My NPR adventure: Death of Mike Rowe's Dirty Jobs signals Honey Boo Boo-ification of reality TV
When Dirty Jobs star Mike Rowe told fans his Discovery show was ending after eight seasons of good natured fun, I was bummed out but not incredibly surprised.
The show had a long run and star Rowe has never seemed like the kind of guy to sit still for long. But I lamented the loss of a reality TV show which seemed to respect its subjects more than many, taking great care to depict the nobility in undertaking an icky gig and the pride which comes from doing even a dirty job well.
Then I happened upon a commercial for one of the new unscripted shows coming to Discovery: Amish Mafia.
It seemed like an unfair, disturbing exchange. And perhaps a bit of a parable for where the cutting edge of reality TV is these days on cable.
So I pulled together a commentary for NPR on what I call the "Honey Boo Boo-ification" of non-fiction TV, especially on cable. (It's particularly telling, given that TV icon Barbara Walters has named the star of TLC's Here Comes Honey Boo Boo as one of her Most Fascinating People of 2012.)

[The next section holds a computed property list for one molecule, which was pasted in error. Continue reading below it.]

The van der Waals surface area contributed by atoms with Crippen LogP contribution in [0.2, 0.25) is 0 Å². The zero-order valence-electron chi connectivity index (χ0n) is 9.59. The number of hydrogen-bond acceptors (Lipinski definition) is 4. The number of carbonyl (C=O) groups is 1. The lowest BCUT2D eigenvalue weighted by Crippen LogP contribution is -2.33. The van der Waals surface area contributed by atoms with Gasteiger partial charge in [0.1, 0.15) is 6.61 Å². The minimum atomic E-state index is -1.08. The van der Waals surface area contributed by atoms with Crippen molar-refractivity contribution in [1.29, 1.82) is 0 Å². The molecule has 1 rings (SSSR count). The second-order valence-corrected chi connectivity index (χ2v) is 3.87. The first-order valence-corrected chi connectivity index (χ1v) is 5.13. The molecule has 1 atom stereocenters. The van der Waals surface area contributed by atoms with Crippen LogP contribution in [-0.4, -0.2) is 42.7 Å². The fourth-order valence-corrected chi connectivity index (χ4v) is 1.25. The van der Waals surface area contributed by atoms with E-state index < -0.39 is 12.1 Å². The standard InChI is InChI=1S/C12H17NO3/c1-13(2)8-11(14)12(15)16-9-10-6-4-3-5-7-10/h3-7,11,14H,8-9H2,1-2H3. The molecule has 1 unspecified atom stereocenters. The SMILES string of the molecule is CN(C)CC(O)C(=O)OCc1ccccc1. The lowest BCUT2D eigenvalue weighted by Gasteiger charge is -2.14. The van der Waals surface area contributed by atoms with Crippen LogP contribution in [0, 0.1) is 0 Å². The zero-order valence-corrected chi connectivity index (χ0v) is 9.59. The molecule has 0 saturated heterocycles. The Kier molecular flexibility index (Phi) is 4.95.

Fans of reality television may disagree, but I've grown tired of exploitive stuff such as the Real Housewives series, My Big Fat Gypsy Wedding, Hillbilly Handfishing and any number of other unscripted shows whose secret sauce is making fun of people who are often working class, often from the South or some ethnic/social subculture and often not terribly sophisticated.
So here's my piece below, with the trailer for Amish Mafia. Feel free to let me know how you feel in the comments section below.